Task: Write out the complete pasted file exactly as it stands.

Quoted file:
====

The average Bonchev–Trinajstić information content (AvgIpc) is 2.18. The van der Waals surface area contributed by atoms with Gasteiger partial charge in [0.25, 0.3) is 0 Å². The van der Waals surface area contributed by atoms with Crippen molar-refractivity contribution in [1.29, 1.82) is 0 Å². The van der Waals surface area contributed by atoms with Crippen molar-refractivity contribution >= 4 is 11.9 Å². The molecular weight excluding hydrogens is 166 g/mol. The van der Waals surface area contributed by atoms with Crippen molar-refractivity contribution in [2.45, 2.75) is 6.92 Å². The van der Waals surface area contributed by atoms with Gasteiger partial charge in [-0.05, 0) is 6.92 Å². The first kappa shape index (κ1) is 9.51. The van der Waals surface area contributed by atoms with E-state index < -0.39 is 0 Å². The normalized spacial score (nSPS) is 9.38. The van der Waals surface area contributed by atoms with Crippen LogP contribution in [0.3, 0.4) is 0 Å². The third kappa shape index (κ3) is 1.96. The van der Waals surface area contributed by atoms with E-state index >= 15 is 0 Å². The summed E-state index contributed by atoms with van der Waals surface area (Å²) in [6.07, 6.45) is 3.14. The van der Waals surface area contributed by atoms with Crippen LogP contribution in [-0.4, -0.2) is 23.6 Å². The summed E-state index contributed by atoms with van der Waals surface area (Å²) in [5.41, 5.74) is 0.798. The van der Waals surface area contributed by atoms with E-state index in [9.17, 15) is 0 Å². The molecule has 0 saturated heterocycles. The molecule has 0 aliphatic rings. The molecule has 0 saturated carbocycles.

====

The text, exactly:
The average Bonchev–Trinajstić information content (AvgIpc) is 2.18. The van der Waals surface area contributed by atoms with Gasteiger partial charge in [0.25, 0.3) is 0 Å². The van der Waals surface area contributed by atoms with Crippen molar-refractivity contribution in [1.29, 1.82) is 0 Å². The van der Waals surface area contributed by atoms with Crippen molar-refractivity contribution >= 4 is 11.9 Å². The molecular weight excluding hydrogens is 166 g/mol. The van der Waals surface area contributed by atoms with Crippen molar-refractivity contribution in [2.45, 2.75) is 6.92 Å². The van der Waals surface area contributed by atoms with Gasteiger partial charge in [-0.05, 0) is 6.92 Å². The first kappa shape index (κ1) is 9.51. The van der Waals surface area contributed by atoms with E-state index < -0.39 is 0 Å². The normalized spacial score (nSPS) is 9.38. The van der Waals surface area contributed by atoms with Crippen LogP contribution in [0.3, 0.4) is 0 Å². The third kappa shape index (κ3) is 1.96. The van der Waals surface area contributed by atoms with E-state index >= 15 is 0 Å². The summed E-state index contributed by atoms with van der Waals surface area (Å²) in [6.07, 6.45) is 3.14. The van der Waals surface area contributed by atoms with Crippen LogP contribution in [-0.4, -0.2) is 23.6 Å². The summed E-state index contributed by atoms with van der Waals surface area (Å²) in [5.41, 5.74) is 0.798. The van der Waals surface area contributed by atoms with E-state index in [9.17, 15) is 0 Å². The molecule has 0 saturated heterocycles. The molecule has 0 aliphatic rings. The molecule has 0 saturated carbocycles.